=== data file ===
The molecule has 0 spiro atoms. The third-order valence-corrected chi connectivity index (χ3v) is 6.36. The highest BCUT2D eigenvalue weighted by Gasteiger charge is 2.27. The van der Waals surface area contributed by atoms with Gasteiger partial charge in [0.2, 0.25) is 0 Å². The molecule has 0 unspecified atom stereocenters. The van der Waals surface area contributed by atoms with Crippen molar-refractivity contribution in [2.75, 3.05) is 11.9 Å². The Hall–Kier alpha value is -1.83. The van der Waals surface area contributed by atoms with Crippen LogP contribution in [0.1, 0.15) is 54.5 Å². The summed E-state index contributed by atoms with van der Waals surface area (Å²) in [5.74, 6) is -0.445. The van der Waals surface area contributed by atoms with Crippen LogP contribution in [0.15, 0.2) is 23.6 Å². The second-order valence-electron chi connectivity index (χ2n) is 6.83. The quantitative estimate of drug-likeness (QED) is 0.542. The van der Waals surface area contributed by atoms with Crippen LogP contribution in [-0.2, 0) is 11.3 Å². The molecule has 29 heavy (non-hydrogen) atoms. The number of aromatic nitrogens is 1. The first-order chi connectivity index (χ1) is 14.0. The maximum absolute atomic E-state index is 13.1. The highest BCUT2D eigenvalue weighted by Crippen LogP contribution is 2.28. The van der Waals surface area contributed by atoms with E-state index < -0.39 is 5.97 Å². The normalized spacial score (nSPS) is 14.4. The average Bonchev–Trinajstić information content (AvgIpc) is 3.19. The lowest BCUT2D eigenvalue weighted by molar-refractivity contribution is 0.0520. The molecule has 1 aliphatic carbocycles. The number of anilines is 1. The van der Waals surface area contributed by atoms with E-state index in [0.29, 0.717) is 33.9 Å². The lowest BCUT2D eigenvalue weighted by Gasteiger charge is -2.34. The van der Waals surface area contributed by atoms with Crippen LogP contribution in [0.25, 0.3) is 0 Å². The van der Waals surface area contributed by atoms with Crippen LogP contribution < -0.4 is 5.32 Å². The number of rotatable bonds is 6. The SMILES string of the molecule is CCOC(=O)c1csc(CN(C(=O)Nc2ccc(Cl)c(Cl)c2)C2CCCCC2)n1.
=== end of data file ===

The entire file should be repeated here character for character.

The molecule has 0 spiro atoms. The third-order valence-corrected chi connectivity index (χ3v) is 6.36. The highest BCUT2D eigenvalue weighted by Gasteiger charge is 2.27. The van der Waals surface area contributed by atoms with Gasteiger partial charge in [0.2, 0.25) is 0 Å². The molecule has 0 unspecified atom stereocenters. The van der Waals surface area contributed by atoms with Crippen molar-refractivity contribution in [2.75, 3.05) is 11.9 Å². The Hall–Kier alpha value is -1.83. The van der Waals surface area contributed by atoms with Crippen LogP contribution in [0.1, 0.15) is 54.5 Å². The summed E-state index contributed by atoms with van der Waals surface area (Å²) in [5.74, 6) is -0.445. The van der Waals surface area contributed by atoms with Crippen LogP contribution in [0.15, 0.2) is 23.6 Å². The second-order valence-electron chi connectivity index (χ2n) is 6.83. The quantitative estimate of drug-likeness (QED) is 0.542. The van der Waals surface area contributed by atoms with Crippen LogP contribution in [-0.2, 0) is 11.3 Å². The molecule has 29 heavy (non-hydrogen) atoms. The number of aromatic nitrogens is 1. The first-order chi connectivity index (χ1) is 14.0. The maximum absolute atomic E-state index is 13.1. The highest BCUT2D eigenvalue weighted by Crippen LogP contribution is 2.28. The van der Waals surface area contributed by atoms with E-state index < -0.39 is 5.97 Å². The normalized spacial score (nSPS) is 14.4. The average Bonchev–Trinajstić information content (AvgIpc) is 3.19. The lowest BCUT2D eigenvalue weighted by molar-refractivity contribution is 0.0520. The molecule has 1 aliphatic carbocycles. The number of anilines is 1. The van der Waals surface area contributed by atoms with E-state index in [0.29, 0.717) is 33.9 Å². The lowest BCUT2D eigenvalue weighted by Gasteiger charge is -2.34. The van der Waals surface area contributed by atoms with Crippen LogP contribution in [0.25, 0.3) is 0 Å². The van der Waals surface area contributed by atoms with Crippen LogP contribution < -0.4 is 5.32 Å². The number of rotatable bonds is 6. The SMILES string of the molecule is CCOC(=O)c1csc(CN(C(=O)Nc2ccc(Cl)c(Cl)c2)C2CCCCC2)n1.